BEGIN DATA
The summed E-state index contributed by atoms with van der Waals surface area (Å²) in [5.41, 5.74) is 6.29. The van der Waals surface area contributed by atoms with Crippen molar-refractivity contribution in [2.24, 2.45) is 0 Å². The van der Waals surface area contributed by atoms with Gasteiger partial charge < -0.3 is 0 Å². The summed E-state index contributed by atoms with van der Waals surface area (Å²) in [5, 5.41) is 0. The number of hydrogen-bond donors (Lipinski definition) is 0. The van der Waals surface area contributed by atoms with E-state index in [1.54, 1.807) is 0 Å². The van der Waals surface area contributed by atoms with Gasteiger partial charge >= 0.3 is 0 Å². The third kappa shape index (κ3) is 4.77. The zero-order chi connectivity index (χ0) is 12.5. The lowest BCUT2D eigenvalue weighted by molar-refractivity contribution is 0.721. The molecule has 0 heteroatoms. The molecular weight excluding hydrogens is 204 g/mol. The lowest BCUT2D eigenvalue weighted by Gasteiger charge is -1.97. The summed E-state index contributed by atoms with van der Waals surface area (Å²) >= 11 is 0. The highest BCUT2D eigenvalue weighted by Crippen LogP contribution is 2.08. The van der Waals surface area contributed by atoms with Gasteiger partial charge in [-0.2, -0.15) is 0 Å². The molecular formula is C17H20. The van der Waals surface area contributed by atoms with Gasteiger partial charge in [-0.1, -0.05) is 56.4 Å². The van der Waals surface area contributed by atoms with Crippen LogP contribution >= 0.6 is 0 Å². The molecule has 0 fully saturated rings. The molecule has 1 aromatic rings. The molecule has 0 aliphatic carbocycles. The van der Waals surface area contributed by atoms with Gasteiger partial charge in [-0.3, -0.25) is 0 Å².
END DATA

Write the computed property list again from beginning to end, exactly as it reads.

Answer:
The summed E-state index contributed by atoms with van der Waals surface area (Å²) in [5.41, 5.74) is 6.29. The van der Waals surface area contributed by atoms with Crippen molar-refractivity contribution in [2.24, 2.45) is 0 Å². The van der Waals surface area contributed by atoms with Gasteiger partial charge < -0.3 is 0 Å². The summed E-state index contributed by atoms with van der Waals surface area (Å²) in [5, 5.41) is 0. The number of hydrogen-bond donors (Lipinski definition) is 0. The van der Waals surface area contributed by atoms with E-state index in [1.54, 1.807) is 0 Å². The van der Waals surface area contributed by atoms with Gasteiger partial charge >= 0.3 is 0 Å². The third kappa shape index (κ3) is 4.77. The zero-order chi connectivity index (χ0) is 12.5. The lowest BCUT2D eigenvalue weighted by molar-refractivity contribution is 0.721. The molecule has 0 heteroatoms. The molecular weight excluding hydrogens is 204 g/mol. The lowest BCUT2D eigenvalue weighted by Gasteiger charge is -1.97. The summed E-state index contributed by atoms with van der Waals surface area (Å²) >= 11 is 0. The highest BCUT2D eigenvalue weighted by Crippen LogP contribution is 2.08. The van der Waals surface area contributed by atoms with Gasteiger partial charge in [-0.2, -0.15) is 0 Å². The molecular formula is C17H20. The van der Waals surface area contributed by atoms with Gasteiger partial charge in [-0.1, -0.05) is 56.4 Å². The van der Waals surface area contributed by atoms with Crippen LogP contribution >= 0.6 is 0 Å². The molecule has 0 fully saturated rings. The molecule has 1 aromatic rings. The molecule has 0 aliphatic carbocycles. The van der Waals surface area contributed by atoms with Gasteiger partial charge in [-0.3, -0.25) is 0 Å².